Bud Selig wins a big anti-PED Award

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Commissioner Bud Selig has been named the first recipient of Taylor’s Award,
presented by the Taylor Hooton Foundation to “an individual who has made a
major impact on efforts to educate and protect American youth from the
dangers of using performance-enhancing drugs.”

Couple thoughts:

1. Great for Bud! You’ve come a long way, baby!  Ten years ago he didn’t even know what a steroid was, and now he’s the bestest steroid fighter in all the land!

2. Major League Baseball is listed first under the “corporate sponsors” page on The Taylor Hooton Foundation website. In fact, MLB is a founding sponsor of the foundation, having given it a million bucks to get off the ground back in 2005. You know, back when baseball was freaking out over the fact that everyone realized that it didnt’ care about PEDs. Baseball continues to be a major funding source, of course.  I’m sure this is totally unrelated to the bestowing of the award, however.

3.  The Chairman of the Board of the Taylor Hooton foundation is Dr. Gary Wadler. You know Dr. Gary Wadler. He’s the World Anti-Doping Ageny chief who likes to kick baseball’s butt all over the place every time a new PED test comes out or some new testing procedure is announced.

There’s something circular about all of this, isn’t there?  WADA and the Taylor Hooton Foundation need baseball as a funding source and/or a target and Baseball needs the Taylor Hooton Foundation as a means of validation of its steroids policies.  Of course they’re going to give Selig an award to cement the relationship. If they didn’t, people might start to actually wonder what each party really does for the other, and that would be awful.

Not that this is unique to the sports/steroids world. I can’t tell you the number of boards, non-profits and charities to which I’ve been privy that have similarly symbiotic relationships with the corporations or governments they purport to bird-dog. They often exchange awards like this, usually in the course of banquets in which donors are shown what their money is getting them and the recipients are given a nice experience about which they can write in their next newsletter or annual report under headings like “accomplishments” or “community involvement.”

The only bad thing about it all — aside from the banquet chicken, which is always rubbery and cold — is if someone actually takes it seriously. Which I’m not, not should you. Because tomorrow baseball is going to go back to the same PED policies it has had for a few years now, tomorrow Gary Wadler and his people are going to go back to talking about how horrible those policies are, and all anyone will have gained out of this experience is a little P.R. and a dinner that tastes almost, but not entirely, unlike chicken.

The Rockies are promoting outfield prospect David Dahl

SAN DIEGO, CA - JULY 10:  David Dahl of the U.S. Team looks on prior to the SiriusXM All-Star Futures Game at PETCO Park on July 10, 2016 in San Diego, California.  (Photo by Harry How/Getty Images)
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In a wave of prospect advancement news on Sunday, the Rockies have joined the fray. The Astros are calling up Alex Bregman. The Diamondbacks are calling up Braden Shipley. And the Rockies will call up outfield prospect David Dahl on Monday, Nick Groke of The Denver Post reports. The Rockies are expected to designate outfielder Brandon Barnes for assignment to create roster space.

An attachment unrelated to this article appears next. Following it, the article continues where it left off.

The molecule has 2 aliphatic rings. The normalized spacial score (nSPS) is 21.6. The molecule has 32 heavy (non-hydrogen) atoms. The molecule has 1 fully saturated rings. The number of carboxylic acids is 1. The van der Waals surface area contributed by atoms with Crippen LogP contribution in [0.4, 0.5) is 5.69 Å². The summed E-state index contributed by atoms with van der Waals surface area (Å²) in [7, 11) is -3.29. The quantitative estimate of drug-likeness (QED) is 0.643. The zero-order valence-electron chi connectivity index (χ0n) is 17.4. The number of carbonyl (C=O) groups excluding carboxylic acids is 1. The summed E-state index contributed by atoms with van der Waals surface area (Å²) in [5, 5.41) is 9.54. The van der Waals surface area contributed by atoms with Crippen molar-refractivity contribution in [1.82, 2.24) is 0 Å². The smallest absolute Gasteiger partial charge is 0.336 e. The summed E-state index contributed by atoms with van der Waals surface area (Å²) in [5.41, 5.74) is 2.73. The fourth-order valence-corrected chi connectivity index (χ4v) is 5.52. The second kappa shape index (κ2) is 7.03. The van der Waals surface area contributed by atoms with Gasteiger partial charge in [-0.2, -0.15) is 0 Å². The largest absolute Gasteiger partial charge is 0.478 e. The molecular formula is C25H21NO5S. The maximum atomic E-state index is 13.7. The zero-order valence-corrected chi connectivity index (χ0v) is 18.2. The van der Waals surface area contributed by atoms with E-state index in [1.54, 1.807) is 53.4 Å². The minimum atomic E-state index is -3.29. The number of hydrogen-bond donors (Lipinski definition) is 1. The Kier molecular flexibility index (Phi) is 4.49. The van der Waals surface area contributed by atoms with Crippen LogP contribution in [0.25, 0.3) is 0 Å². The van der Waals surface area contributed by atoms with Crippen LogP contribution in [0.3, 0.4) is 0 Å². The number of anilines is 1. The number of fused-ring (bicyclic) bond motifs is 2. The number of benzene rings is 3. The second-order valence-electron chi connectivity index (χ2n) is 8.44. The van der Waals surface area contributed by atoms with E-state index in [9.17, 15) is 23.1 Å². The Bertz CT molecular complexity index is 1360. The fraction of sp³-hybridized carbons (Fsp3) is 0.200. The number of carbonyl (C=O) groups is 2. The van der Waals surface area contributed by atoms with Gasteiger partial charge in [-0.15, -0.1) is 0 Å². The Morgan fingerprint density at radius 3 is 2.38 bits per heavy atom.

Dahl, 22, was selected by the Rockies in the first round — 10th overall — in the 2012 draft. He started the season at Double-A, batting .278/.367/.500 with 13 home runs, 45 RBI, 53 runs scored, and 16 stolen bases in 322 plate appearances. He earned a promotion to Triple-A Albuquerque earlier this month. In 16 games there, Dahl has hit an outstanding .484/.529/.887 with five homers, 16 RBI, and 17 runs scored in 68 plate appearances.

Dahl is considered the Rockies’ second-best prospect and #40 overall in baseball according to MLB Pipeline. He got some camera time during the 2016 Futures Game two weeks ago, going 0-for-2.

David Robertson and adventures with the win statistic

CHICAGO, IL - JUNE 26:  David Robertson #30 of the Chicago White Sox pitches in the 9th inning for a save against the Toronto Blue Jays at U.S. Cellular Field on June 26, 2016 in Chicago, Illinois. The White Sox defeated the Blue Jays 5-2.  (Photo by Jonathan Daniel/Getty Images)
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David Robertson got the win in both White Sox victories today, a double-header versus the Tigers. In the first game, he got the final out of the eighth inning and pitched a scoreless ninth before the White Sox walked off on an Adam Eaton RBI single.

It was the second game that made things interesting. Robertson took the mound at the start of the ninth inning staked to a 4-1 lead. He’d fork up a leadoff home run to Nick Castellanos. Then, after getting two outs, served up another solo shot to Tyler Collins followed by a game-tying Jarrod Saltalamacchia dinger. Robertson would get out of the inning without any further damage.

In the bottom of the ninth, Melky Cabrera sent the White Sox home winners again, drilling a walk-off RBI single. That gave Robertson the win, his second of the afternoon. As Baseball Tonight notes on Twitter, Robertson is the first player in the last 100 years to give up three home runs in an inning or fewer and still wind up with the victory.

Robertson has had a rough go of it since the All-Star break. He yielded four runs in his first appearance back on July 18. On the season, he’s saved 23 games in 27 appearances with a 4.46 ERA and a 50/21 K/BB ratio in 40 2/3 innings.